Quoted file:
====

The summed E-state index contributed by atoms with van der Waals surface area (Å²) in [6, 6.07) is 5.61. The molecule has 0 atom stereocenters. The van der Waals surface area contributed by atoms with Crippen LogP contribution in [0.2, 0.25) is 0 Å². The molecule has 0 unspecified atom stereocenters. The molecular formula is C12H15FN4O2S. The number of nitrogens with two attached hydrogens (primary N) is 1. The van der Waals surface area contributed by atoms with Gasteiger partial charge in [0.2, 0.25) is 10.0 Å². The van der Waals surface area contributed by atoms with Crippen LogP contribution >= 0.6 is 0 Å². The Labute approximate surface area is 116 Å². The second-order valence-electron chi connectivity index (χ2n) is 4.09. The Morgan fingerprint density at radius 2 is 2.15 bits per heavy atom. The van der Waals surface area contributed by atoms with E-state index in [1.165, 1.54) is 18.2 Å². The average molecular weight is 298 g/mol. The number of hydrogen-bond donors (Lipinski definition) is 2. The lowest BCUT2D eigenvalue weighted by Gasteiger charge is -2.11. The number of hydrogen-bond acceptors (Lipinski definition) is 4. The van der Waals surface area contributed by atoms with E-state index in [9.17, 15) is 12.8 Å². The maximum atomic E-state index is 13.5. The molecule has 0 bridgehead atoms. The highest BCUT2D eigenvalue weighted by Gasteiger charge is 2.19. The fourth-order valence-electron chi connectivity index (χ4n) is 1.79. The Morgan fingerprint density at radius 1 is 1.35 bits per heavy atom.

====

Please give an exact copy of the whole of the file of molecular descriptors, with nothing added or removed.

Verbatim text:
The summed E-state index contributed by atoms with van der Waals surface area (Å²) in [6, 6.07) is 5.61. The molecule has 0 atom stereocenters. The van der Waals surface area contributed by atoms with Crippen LogP contribution in [0.2, 0.25) is 0 Å². The molecule has 0 unspecified atom stereocenters. The molecular formula is C12H15FN4O2S. The number of nitrogens with two attached hydrogens (primary N) is 1. The van der Waals surface area contributed by atoms with Gasteiger partial charge in [0.2, 0.25) is 10.0 Å². The van der Waals surface area contributed by atoms with Crippen LogP contribution >= 0.6 is 0 Å². The Labute approximate surface area is 116 Å². The second-order valence-electron chi connectivity index (χ2n) is 4.09. The Morgan fingerprint density at radius 2 is 2.15 bits per heavy atom. The van der Waals surface area contributed by atoms with E-state index in [1.165, 1.54) is 18.2 Å². The average molecular weight is 298 g/mol. The number of hydrogen-bond donors (Lipinski definition) is 2. The lowest BCUT2D eigenvalue weighted by Gasteiger charge is -2.11. The number of hydrogen-bond acceptors (Lipinski definition) is 4. The van der Waals surface area contributed by atoms with E-state index in [9.17, 15) is 12.8 Å². The maximum atomic E-state index is 13.5. The molecule has 0 bridgehead atoms. The highest BCUT2D eigenvalue weighted by Gasteiger charge is 2.19. The fourth-order valence-electron chi connectivity index (χ4n) is 1.79. The Morgan fingerprint density at radius 1 is 1.35 bits per heavy atom.